If you've ever been to an emergency room, you know that waiting is part of the drill. Put two marketing types into one, add some interesting posters on the bulletin boards, and there's a new way to pass the time and for one of you to not think about the pain he's in. As we sat waiting for someone to come and draw blood from my partner, I said, "Hey, look... they've got a brand pyramid."
Not one that makes a lot of sense, though. How do strategies rest of initiatives? Why is the vision a tiny thing at the top? What does "best of the best" mean? (At least the brand promise makes sense, even if would probably apply to any hospital in the world.) To someone sitting there in pain - which would later turn out to be an appendix on its way to rupturing - is there really a brand promise besides "we will make you better" or "we will keep you from dying" which matters?
Here's the mark of a poorly organized strategy represented by any geometric shape of your choice: the documents that come from are even stranger. If the summary doesn't make sense, the things that arise from it will make less. And so next to the pyramid I spied this:
The first group isn't awful, although since the piece was tacked to a bulletin board in an area where patients sit and wait for care, I might have put "patient-centered" up at the top. And "competent." The second section, however, show signs of someone just giving up on sticking to the structure. "We are operational discipline?" And systemness? What the heck is systemness?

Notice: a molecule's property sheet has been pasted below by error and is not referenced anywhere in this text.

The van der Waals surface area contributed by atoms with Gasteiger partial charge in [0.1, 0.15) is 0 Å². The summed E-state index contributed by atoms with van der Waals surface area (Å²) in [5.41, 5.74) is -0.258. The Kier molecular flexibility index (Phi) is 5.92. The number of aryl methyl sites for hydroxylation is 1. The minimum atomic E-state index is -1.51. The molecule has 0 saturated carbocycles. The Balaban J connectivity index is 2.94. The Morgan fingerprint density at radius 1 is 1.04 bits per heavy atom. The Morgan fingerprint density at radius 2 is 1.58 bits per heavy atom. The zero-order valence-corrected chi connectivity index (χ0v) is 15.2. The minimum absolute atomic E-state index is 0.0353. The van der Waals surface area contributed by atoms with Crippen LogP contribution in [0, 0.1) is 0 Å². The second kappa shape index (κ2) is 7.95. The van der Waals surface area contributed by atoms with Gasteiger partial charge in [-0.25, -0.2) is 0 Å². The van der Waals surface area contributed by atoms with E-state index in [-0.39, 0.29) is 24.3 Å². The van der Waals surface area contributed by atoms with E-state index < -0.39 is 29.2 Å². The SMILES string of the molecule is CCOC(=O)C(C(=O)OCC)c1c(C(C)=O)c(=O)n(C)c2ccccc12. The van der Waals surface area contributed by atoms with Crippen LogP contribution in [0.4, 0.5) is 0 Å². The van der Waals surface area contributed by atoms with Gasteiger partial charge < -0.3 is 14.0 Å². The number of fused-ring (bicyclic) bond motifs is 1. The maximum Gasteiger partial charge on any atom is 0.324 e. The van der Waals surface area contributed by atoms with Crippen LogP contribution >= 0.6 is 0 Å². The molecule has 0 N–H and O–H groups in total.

Note that one of the items is to "maximize net revenue cycle." Now, we all know that hospitals are businesses, but as you're sitting in agony, or watching a loved one and getting scared because it's one in the morning and the pain is getting worse and something is wrong and you are not sure what, it's hard to take comfort from knowing that you're in a place that's truly committed to maximizing their net revenue cycle.
So perhaps lesson one is that these kinds of internal documents should not be stuck to bulletin boards where your customers (in this case, patients) should see them. But then lesson two is that they are often going to see them anyway, so perhaps you should be sure they leave people feeling better about you. And lesson three would be the ditch the strategy pyramid or obelisk or ziggurat and come up with a strategy that you could explain to someone in a few sentences while waiting for a bus and sound like a normal human being doing so, instead of like an MBA candidate with Tourette's Syndrome.
The good news is that when your strategy documents leads to this kind of stuff, if you've got good people, they generally just ignore it and do their jobs. That's precisely what seems to have happened at the hospital in question; while they should, perhaps, hire fewer people to think about strategy and more phlebotomists, the actual medical personnel were nice, caring, folks. My partner was admitted and had surgery is recovering, and fortunately everyone involved seems to be thinking about patient care and not the strategy doubletalk emanating from their management.
Clearly there's a disconnect between whoever is coming up with this stuff and the front line employees - and I am very glad about that.